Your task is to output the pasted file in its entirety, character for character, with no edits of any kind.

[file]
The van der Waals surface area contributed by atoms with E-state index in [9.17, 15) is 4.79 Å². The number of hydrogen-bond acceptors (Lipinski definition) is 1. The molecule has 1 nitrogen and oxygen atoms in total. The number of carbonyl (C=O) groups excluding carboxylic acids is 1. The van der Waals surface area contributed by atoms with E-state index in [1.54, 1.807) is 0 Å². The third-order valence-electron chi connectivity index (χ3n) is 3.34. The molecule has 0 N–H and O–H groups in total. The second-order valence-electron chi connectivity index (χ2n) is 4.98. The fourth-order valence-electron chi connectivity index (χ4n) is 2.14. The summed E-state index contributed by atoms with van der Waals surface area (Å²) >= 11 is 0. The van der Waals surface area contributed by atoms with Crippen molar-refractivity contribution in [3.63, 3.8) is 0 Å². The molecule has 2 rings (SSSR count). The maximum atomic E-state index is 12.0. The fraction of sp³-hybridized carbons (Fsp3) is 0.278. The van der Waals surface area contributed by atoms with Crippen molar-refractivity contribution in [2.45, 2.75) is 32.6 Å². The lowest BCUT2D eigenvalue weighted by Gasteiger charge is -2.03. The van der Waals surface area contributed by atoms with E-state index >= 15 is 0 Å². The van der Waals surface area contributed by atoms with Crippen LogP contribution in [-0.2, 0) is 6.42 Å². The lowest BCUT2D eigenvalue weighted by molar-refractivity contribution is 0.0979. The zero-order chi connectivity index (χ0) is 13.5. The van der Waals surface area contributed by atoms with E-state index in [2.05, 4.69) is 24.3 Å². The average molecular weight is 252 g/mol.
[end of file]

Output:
The van der Waals surface area contributed by atoms with E-state index in [9.17, 15) is 4.79 Å². The number of hydrogen-bond acceptors (Lipinski definition) is 1. The molecule has 1 nitrogen and oxygen atoms in total. The number of carbonyl (C=O) groups excluding carboxylic acids is 1. The van der Waals surface area contributed by atoms with E-state index in [1.54, 1.807) is 0 Å². The third-order valence-electron chi connectivity index (χ3n) is 3.34. The molecule has 0 N–H and O–H groups in total. The second-order valence-electron chi connectivity index (χ2n) is 4.98. The fourth-order valence-electron chi connectivity index (χ4n) is 2.14. The summed E-state index contributed by atoms with van der Waals surface area (Å²) >= 11 is 0. The van der Waals surface area contributed by atoms with Crippen molar-refractivity contribution in [3.63, 3.8) is 0 Å². The molecule has 2 rings (SSSR count). The maximum atomic E-state index is 12.0. The fraction of sp³-hybridized carbons (Fsp3) is 0.278. The van der Waals surface area contributed by atoms with Crippen molar-refractivity contribution in [2.45, 2.75) is 32.6 Å². The lowest BCUT2D eigenvalue weighted by Gasteiger charge is -2.03. The van der Waals surface area contributed by atoms with E-state index >= 15 is 0 Å². The van der Waals surface area contributed by atoms with Crippen LogP contribution in [-0.2, 0) is 6.42 Å². The lowest BCUT2D eigenvalue weighted by molar-refractivity contribution is 0.0979. The zero-order chi connectivity index (χ0) is 13.5. The van der Waals surface area contributed by atoms with E-state index in [2.05, 4.69) is 24.3 Å². The average molecular weight is 252 g/mol.